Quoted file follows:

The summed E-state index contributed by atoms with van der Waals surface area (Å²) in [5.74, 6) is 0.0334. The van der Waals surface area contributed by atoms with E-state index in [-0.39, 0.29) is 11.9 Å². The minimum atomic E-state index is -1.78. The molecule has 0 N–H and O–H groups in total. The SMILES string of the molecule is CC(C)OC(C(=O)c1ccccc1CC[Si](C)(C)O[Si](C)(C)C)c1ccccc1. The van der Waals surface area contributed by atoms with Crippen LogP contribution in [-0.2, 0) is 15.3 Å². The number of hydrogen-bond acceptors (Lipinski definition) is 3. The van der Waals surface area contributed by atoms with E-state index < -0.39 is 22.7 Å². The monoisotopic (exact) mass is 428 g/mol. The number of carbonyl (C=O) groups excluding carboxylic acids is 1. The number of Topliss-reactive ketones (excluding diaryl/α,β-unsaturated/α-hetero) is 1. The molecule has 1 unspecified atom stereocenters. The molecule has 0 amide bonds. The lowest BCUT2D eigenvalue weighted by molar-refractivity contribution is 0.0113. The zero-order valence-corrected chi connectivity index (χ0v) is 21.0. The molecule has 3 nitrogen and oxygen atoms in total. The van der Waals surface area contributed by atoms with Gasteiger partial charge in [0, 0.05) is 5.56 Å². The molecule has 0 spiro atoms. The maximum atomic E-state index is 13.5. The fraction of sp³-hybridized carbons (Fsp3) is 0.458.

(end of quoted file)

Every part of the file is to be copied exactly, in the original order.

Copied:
The summed E-state index contributed by atoms with van der Waals surface area (Å²) in [5.74, 6) is 0.0334. The van der Waals surface area contributed by atoms with E-state index in [-0.39, 0.29) is 11.9 Å². The minimum atomic E-state index is -1.78. The molecule has 0 N–H and O–H groups in total. The SMILES string of the molecule is CC(C)OC(C(=O)c1ccccc1CC[Si](C)(C)O[Si](C)(C)C)c1ccccc1. The van der Waals surface area contributed by atoms with Crippen LogP contribution in [-0.2, 0) is 15.3 Å². The number of hydrogen-bond acceptors (Lipinski definition) is 3. The van der Waals surface area contributed by atoms with E-state index < -0.39 is 22.7 Å². The monoisotopic (exact) mass is 428 g/mol. The number of carbonyl (C=O) groups excluding carboxylic acids is 1. The number of Topliss-reactive ketones (excluding diaryl/α,β-unsaturated/α-hetero) is 1. The molecule has 1 unspecified atom stereocenters. The molecule has 0 amide bonds. The lowest BCUT2D eigenvalue weighted by molar-refractivity contribution is 0.0113. The zero-order valence-corrected chi connectivity index (χ0v) is 21.0. The molecule has 3 nitrogen and oxygen atoms in total. The van der Waals surface area contributed by atoms with Gasteiger partial charge in [0, 0.05) is 5.56 Å². The molecule has 0 spiro atoms. The maximum atomic E-state index is 13.5. The fraction of sp³-hybridized carbons (Fsp3) is 0.458.